On 1 August 1711, it was dispatched from the Netherlands to the
trading port of Batavia (now Jakarta, Indonesia) bearing a load of
freshly minted silver coins.
Many trading ships of the time had started to use a "fast route" to
Indonesia, which used the strong Roaring Forties winds to carry them
across the Indian Ocean to within sight of the west coast of Australia
whence they would make a left turn and head north towards Indonesia.
The Zuytdorp never arrived at its destination. No search was
undertaken, presumably because the VOC had no idea whether and where
the ship had been wrecked or taken by pirates and possibly due to prior
expensive but fruitless attempts to search for other missing ships,
even when an approximate wreck location was known.
Those on board were never heard from again. Their fate was unknown
until the 20th century when the wreck site was discovered on a remote
part of the Western Australian coast between Kalbarri and Shark Bay,
approximately 40 km north of the Murchison River.
Something, perhaps a violent storm, occurred and the Zuytdorp was
wrecked on a desolate section of the West Australian coast. The
discovery of a considerable amount of material from the wreck on the
scree slope and top of the cliffs established that a proportion of the
ship's complement managed to get off the stricken vessel and on to
shore. This material included coins, cannon breech-blocks, lead
sheeting, large bottles, navigational instruments, the remains of
chests and barrels, a brass dish, clay pipes, callipers, pins, writing
slates, a pistol and musket balls. Two, possibly three, campsites
appear to have been established at the time in close proximity to the
wreck site, indicating, along with the ashes of a large fire beacon,
that the survivors were present in the area for some time after their
unfortunate accident.19 Exactly how many survived this particular
episode is uncertain, however. Estimates, no more than educated guesses
really, vary from 30 up to 180.
At this stage, Australia had no colonies to which to turn for help,
so it is believed they built bonfires from the wreckage to signal to
fellow trading ships that would pass within sight of the coast. But
fires seen in the vicinity tended to be dismissed as "native fires".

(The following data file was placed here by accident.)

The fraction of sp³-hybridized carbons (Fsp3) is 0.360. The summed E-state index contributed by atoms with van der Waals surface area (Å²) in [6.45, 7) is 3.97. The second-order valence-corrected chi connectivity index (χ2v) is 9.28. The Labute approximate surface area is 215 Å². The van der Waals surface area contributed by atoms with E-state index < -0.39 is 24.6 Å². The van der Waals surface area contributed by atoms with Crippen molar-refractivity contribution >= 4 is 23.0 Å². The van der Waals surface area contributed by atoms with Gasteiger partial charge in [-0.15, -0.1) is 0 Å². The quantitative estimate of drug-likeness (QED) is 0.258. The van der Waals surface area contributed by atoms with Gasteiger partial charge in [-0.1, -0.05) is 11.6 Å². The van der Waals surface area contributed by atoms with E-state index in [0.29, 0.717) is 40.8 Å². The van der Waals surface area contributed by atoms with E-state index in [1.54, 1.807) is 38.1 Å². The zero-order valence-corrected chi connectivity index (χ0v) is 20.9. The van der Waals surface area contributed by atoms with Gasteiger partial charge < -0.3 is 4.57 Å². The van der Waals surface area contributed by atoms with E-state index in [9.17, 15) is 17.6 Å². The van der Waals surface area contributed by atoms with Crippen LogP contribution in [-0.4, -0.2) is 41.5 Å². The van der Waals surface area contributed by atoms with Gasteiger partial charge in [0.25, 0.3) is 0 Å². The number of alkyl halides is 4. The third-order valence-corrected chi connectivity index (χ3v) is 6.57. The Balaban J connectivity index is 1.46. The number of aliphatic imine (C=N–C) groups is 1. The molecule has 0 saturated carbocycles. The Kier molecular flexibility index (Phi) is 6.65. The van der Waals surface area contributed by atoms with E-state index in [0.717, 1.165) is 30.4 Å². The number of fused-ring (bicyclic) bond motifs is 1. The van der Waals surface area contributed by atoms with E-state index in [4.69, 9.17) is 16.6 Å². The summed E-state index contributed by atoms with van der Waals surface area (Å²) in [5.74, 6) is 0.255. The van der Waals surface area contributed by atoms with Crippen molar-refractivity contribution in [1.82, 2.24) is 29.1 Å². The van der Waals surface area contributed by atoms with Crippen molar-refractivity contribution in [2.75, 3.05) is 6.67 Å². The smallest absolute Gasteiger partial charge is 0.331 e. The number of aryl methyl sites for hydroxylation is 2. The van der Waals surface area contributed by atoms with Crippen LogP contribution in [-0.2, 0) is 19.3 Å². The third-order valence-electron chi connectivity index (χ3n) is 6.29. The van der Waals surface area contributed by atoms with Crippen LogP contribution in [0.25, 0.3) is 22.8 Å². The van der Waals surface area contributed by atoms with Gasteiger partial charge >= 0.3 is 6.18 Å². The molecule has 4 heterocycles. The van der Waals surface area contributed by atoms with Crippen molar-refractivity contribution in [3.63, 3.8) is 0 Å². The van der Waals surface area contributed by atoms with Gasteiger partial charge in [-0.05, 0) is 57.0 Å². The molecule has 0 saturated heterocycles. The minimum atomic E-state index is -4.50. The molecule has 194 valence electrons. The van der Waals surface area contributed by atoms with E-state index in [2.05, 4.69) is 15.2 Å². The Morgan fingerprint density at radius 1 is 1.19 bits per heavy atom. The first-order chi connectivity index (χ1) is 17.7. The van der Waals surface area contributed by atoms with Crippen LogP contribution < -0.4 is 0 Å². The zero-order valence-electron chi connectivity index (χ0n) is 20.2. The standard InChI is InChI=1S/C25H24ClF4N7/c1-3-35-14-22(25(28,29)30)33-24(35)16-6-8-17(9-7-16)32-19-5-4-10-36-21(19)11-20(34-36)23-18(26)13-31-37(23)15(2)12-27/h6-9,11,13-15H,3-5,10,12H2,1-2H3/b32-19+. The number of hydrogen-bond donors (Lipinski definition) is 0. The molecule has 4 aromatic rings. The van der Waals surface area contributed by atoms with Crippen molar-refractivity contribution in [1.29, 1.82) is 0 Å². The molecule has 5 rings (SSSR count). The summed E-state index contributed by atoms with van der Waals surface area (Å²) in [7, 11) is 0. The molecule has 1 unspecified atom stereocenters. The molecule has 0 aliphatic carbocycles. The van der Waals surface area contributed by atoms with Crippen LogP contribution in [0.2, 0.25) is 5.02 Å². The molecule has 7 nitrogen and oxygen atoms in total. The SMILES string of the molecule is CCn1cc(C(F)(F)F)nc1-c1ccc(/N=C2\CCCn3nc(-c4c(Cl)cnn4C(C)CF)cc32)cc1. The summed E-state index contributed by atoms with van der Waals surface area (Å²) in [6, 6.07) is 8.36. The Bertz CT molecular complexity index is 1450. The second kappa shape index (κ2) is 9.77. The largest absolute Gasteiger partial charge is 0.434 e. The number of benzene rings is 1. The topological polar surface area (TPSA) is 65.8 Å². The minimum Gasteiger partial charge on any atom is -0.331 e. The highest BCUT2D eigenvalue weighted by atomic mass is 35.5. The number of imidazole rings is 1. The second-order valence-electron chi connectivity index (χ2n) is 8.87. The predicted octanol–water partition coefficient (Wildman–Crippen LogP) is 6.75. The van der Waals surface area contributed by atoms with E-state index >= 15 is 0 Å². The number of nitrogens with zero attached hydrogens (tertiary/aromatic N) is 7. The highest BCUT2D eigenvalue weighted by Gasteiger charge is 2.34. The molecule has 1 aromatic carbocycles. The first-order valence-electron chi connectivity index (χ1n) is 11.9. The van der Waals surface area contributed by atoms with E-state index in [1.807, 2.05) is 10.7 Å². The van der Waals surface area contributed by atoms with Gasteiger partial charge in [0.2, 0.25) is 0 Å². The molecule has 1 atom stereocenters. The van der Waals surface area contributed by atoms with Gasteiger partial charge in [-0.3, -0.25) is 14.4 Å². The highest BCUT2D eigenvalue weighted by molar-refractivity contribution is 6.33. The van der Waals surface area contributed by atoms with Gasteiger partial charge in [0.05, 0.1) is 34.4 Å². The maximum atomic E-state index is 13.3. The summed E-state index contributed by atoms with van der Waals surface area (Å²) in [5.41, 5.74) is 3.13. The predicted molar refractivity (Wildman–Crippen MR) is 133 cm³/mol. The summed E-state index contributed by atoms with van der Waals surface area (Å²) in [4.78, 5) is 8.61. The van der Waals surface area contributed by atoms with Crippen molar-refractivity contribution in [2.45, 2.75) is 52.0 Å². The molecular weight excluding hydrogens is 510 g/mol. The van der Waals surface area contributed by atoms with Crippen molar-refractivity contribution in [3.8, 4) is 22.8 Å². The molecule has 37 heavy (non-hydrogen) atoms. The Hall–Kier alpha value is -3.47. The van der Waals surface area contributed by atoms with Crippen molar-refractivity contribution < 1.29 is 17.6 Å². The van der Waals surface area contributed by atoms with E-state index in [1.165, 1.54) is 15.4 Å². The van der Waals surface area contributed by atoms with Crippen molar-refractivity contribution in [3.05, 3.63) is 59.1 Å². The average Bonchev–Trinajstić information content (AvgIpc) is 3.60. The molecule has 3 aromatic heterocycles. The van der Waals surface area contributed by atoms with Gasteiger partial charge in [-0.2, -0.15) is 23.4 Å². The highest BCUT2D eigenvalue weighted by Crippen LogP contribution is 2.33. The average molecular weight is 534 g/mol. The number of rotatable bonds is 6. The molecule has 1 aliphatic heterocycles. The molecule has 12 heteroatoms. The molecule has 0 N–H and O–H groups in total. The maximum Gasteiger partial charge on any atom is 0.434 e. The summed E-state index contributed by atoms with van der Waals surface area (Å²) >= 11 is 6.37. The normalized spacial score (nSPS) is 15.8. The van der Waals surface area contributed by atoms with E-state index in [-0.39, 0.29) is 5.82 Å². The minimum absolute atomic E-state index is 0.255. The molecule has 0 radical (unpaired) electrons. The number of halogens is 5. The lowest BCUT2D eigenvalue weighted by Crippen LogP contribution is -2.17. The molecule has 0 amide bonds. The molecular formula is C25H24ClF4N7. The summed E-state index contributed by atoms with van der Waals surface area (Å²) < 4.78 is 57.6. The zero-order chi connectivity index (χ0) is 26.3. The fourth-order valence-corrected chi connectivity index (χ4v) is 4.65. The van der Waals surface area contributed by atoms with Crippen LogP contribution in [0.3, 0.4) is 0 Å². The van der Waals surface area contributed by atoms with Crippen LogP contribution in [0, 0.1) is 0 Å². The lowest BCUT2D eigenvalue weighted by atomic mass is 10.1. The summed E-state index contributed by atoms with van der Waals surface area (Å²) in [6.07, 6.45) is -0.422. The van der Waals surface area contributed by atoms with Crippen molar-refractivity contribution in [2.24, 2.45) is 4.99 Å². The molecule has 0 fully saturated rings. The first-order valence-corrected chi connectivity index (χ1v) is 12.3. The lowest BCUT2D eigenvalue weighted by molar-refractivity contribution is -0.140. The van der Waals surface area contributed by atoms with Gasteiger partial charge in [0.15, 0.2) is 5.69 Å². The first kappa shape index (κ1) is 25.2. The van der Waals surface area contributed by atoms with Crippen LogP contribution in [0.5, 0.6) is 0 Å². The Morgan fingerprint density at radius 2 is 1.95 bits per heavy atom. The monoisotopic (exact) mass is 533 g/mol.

What became of the survivors of the Zuytdorp remains one of Australia's
most intriguing unsolved mysteries.
A few relics, presumed to belong to survivors of the Zuytdorp, have
been found over the years, and are tantalising clues as to what
happened to the survivors. An inscribed brass tin, known as a
“Leyden Tobacco Tin”, similar to those found at other wreck
sites, was discovered at Wale Well, 55 km north of the Zuytdorp wreck
site in April 1990 It is thought to possibly have come from a survivor
of that wreck. A single coin, probably derived from the Zuytdorp, was
given to a station owner at Shark Bay in 1869 by a man named
War-du-marah, who declared he found it at Woomerangee Hill, 40 km north
of the Zuytdorp wreck site.
It has been speculated that survivors may have traded with or may
have intermarried with the local aboriginal community between
present-day Kalbarri and Shark Bay. In 1834, Aborigines told a farmer
near the recently colonised Perth about a wreck some distance to the
North. With references to a wreck and coins on the beach, details
strongly point to the Zuytdorp, however the colonists presumed it was a
recent wreck and sent rescue parties who failed to find the wreck or
A considerable body of observational evidence also exists, based on
reports by explorers and others from the early colonial period,
regarding the physical appearance of Aboriginal groups along, and
inland from, the West Australian coast. Most of this evidence relates
to encounters with Aboriginal people who appeared to have atypically
fairer skin, lighter coloured hair and eyes. A. C. Gregory, for
example, reported that when exploring in the Hutt River region in 1848
he came across a tribe whose "colour was neither black nor copper, but
that peculiar colour that prevails with a mixture of European blood."
These people Gregory wrote elsewhere had "light flaxen hair, the eyes
approaching the colour of the same." Pastoralist Augustus Oldfield
claimed in 1865 that he was "very much surprised to find in some of the
old natives in the Geraldton area features nearly approaching the
European type, although these parts have been settled but a few years."
Other genetic indicators embrace factors such as tallness and
baldness as signs influence of Europeans prior to colonisation of
Western Australia. Baldness appears to have been uncommon in all
Aboriginal populations except along the Murray River in south eastern
Australia. However, anecdotal evidence indicates it was a feature in
the central west of Western Australia, from the coast to the western
edge of the Western Desert. Surveyor Phillip Chauncy commented that in
the 1840s and 1850s the "only bald natives I ever saw are the warran
[yam] diggers [of the central west coast region]." Perhaps the most
dramatic, albeit unverified, claim of unusual physical attributes of
Aboriginal populations from the cental west of Western Australia arose
in 1861 when the Perth Gazette reported: "From Champion Bay [Geraldton]
we hear that a tribe of natives have made their appearance at the
eastern most sheep stations upon the north branch of the Upper Irwin,
who differ essentially from the aborigines previously known, in being
fair complexioned with long light coloured hair flowing down to their
shoulders, fine robust figures and handsome features: their arms are
spears ... which they throw underhanded."